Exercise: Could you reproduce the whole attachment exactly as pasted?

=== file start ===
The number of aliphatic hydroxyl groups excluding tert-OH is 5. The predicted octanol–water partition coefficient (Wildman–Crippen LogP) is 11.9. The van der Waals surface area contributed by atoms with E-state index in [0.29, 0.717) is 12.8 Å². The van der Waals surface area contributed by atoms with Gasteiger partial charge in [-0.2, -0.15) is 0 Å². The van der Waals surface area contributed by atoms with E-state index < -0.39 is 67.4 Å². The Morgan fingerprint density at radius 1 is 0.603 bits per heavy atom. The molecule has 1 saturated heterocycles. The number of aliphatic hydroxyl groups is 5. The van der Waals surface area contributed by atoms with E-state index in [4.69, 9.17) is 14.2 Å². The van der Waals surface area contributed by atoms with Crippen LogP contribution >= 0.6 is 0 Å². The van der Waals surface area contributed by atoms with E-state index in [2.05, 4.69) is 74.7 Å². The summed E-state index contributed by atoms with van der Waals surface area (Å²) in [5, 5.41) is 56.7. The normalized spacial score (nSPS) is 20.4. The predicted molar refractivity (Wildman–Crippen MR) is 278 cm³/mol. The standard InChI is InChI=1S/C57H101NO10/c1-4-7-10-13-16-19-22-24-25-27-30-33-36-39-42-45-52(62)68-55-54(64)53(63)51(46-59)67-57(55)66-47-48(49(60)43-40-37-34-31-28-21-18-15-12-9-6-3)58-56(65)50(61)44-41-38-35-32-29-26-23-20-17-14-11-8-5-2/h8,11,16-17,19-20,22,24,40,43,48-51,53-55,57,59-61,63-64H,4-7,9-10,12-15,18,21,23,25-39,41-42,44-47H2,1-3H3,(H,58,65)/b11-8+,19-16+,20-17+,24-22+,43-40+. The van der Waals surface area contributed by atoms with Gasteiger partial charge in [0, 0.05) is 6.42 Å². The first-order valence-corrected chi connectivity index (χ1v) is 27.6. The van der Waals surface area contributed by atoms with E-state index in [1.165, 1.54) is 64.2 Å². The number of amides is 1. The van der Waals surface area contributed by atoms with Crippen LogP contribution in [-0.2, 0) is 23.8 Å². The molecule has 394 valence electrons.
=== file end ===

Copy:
The number of aliphatic hydroxyl groups excluding tert-OH is 5. The predicted octanol–water partition coefficient (Wildman–Crippen LogP) is 11.9. The van der Waals surface area contributed by atoms with E-state index in [0.29, 0.717) is 12.8 Å². The van der Waals surface area contributed by atoms with Gasteiger partial charge in [-0.2, -0.15) is 0 Å². The van der Waals surface area contributed by atoms with E-state index < -0.39 is 67.4 Å². The Morgan fingerprint density at radius 1 is 0.603 bits per heavy atom. The molecule has 1 saturated heterocycles. The number of aliphatic hydroxyl groups is 5. The van der Waals surface area contributed by atoms with E-state index in [4.69, 9.17) is 14.2 Å². The van der Waals surface area contributed by atoms with Crippen LogP contribution >= 0.6 is 0 Å². The van der Waals surface area contributed by atoms with E-state index in [2.05, 4.69) is 74.7 Å². The summed E-state index contributed by atoms with van der Waals surface area (Å²) in [5, 5.41) is 56.7. The normalized spacial score (nSPS) is 20.4. The predicted molar refractivity (Wildman–Crippen MR) is 278 cm³/mol. The standard InChI is InChI=1S/C57H101NO10/c1-4-7-10-13-16-19-22-24-25-27-30-33-36-39-42-45-52(62)68-55-54(64)53(63)51(46-59)67-57(55)66-47-48(49(60)43-40-37-34-31-28-21-18-15-12-9-6-3)58-56(65)50(61)44-41-38-35-32-29-26-23-20-17-14-11-8-5-2/h8,11,16-17,19-20,22,24,40,43,48-51,53-55,57,59-61,63-64H,4-7,9-10,12-15,18,21,23,25-39,41-42,44-47H2,1-3H3,(H,58,65)/b11-8+,19-16+,20-17+,24-22+,43-40+. The van der Waals surface area contributed by atoms with Gasteiger partial charge in [0, 0.05) is 6.42 Å². The first-order valence-corrected chi connectivity index (χ1v) is 27.6. The van der Waals surface area contributed by atoms with E-state index in [1.165, 1.54) is 64.2 Å². The number of amides is 1. The van der Waals surface area contributed by atoms with Crippen LogP contribution in [-0.2, 0) is 23.8 Å². The molecule has 394 valence electrons.